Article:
FRAMINGHAM – Gateway Camera Club will host Peter Mangolds who will present Photography in the National Parks on March 23 at 7 p.m.
“To begin to describe my background I would say that I have a lot of experiences that you wouldn’t normally tie together; taking care of endangered plants at the San Diego Zoo, training sled dogs in Montana, working for the Olympic Authority building bobsled tracks, National Park Ranger, Professional Photographer, Wildland Firefighter… the list goes on.,” said Mangolds, who grew up in Massachusetts and went to college in New York.
He graduated from Paul Smith’s College with a degree in Forestry and GIS and spent his college years working seasonally in the summertime as a fishing guide and wilderness guide.
“I loved being outside so much that I lived in a tent seasonally for about 5 years while guiding in the Adirondacks and it prepared me well for my next adventure in Yellowstone National Park. I was landscaping in New Hampshire and applying for government jobs with the Forest Service and National Park Service when I got a phone call that would change my life and it boiled down to that Yellowstone National Park had an opening in the east district for a Resource Management position. I took it without much thought and jumped into a world that was extremely unfamiliar but incredibly exciting and adventurous,” said Mangolds.
“During my time with the National Park Service I have worked in several different capacities and have had a lot of experience with bear management, grizzly captures, wildlife management, bison control during the rut, integrated pest management, bat relocation, small animal trapping, assistance in scientific studies, invasive plant management, vegetation management, native plant management, wildland fire fighting, search and rescue, EMS – just to name a few,” he said.
“Over the years I developed an eye for wildlife and wildland photography after my first large (and long) incident dealing with grizzly bears fighting over a carcass in a river. While I was working as a Park Ranger, I started documenting what life was like as a Park Ranger and felt that photography was a wonderful way to share my life experiences and the fantastic landscapes, I’ve lived in with those who couldn’t experience it for themselves. Photography became an addiction, but a positive one,” said Mangolds.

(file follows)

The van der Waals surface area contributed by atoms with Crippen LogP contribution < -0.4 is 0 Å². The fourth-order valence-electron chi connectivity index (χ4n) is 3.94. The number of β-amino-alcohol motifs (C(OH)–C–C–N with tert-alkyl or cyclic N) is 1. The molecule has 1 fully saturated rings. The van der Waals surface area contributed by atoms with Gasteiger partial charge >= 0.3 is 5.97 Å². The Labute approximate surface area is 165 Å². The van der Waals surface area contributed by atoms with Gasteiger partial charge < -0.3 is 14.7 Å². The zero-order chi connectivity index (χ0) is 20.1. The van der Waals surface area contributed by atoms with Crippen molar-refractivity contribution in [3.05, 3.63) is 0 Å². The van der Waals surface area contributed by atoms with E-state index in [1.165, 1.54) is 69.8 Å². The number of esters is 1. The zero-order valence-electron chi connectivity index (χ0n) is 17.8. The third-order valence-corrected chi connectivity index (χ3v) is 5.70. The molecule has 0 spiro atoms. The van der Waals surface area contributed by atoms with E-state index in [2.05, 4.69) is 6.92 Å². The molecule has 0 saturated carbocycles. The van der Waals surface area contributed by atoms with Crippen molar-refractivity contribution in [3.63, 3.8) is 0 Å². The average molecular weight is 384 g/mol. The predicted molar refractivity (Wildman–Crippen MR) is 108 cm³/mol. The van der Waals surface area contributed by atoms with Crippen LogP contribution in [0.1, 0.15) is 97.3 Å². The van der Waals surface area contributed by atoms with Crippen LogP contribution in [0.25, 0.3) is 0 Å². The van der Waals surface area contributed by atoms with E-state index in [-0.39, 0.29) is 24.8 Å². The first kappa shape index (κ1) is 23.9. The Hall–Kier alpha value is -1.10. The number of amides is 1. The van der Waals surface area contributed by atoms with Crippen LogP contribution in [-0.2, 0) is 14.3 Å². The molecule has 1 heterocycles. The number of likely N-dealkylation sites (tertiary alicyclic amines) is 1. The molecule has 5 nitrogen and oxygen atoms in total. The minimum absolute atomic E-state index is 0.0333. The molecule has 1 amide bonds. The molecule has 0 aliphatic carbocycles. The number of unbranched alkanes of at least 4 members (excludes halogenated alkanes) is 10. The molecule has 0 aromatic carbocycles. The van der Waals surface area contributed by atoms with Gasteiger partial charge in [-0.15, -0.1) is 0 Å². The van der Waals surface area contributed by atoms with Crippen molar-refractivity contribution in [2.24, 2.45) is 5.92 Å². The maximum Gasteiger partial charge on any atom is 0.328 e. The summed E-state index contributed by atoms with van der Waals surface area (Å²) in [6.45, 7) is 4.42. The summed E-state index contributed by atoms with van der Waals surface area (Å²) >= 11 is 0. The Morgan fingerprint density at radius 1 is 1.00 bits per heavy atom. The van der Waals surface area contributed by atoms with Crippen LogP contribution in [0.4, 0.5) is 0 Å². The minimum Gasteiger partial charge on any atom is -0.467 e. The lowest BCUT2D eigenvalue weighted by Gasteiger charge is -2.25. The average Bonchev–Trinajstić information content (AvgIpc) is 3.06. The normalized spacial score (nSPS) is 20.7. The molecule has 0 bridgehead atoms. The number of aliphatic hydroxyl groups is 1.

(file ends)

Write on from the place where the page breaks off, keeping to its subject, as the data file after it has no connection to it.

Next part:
Peter Mangolds doesn’t intend to talk too much about equipment, settings as he will assume that most people will know the basics of photography. But he will touch upon it briefly as it pertains to the following topics, according to the camera club.
The homework: • Knowing your species: individual dangers, habits, and capabilities of each animal. • Networking: finding the best info on sightings without giving up too much of your own info.• Tracking and the art of seeing: following tracks, patterns and anticipating their movements and actions.
Getting the shot: • Patience, Practice, Planning, Performing (4 P’s): on this topic he will discuss what it really takes to be in the right place at the right time and what to do when the moment occurs and how to prepare for it because it can take hours or days when only seconds count. • Environmental dangers and being situationally aware at all times: simply put bears and bison are dangerous and sometimes there’s more than one. • Enjoying the moment and seeing more than a picture. • Seeing beyond the animal.• Going out on a limb (sometimes literally) to get the best angle.
Gateway Camera Club membership consists of beginner, intermediate and advanced photographers.
The club’s goals are to share ideas, knowledge and insight; to help improve the skills and abilities of our members and to have some fun while enjoying photography.
The Club is very active and we meet on most Tuesdays. Visit www.gatewaycameraclub.org for more information.
The Club is currently meeting only via zoom.
If interested in attending a meeting, please contact us at email@example.com
Photo of a national park from SOURCE’s photo service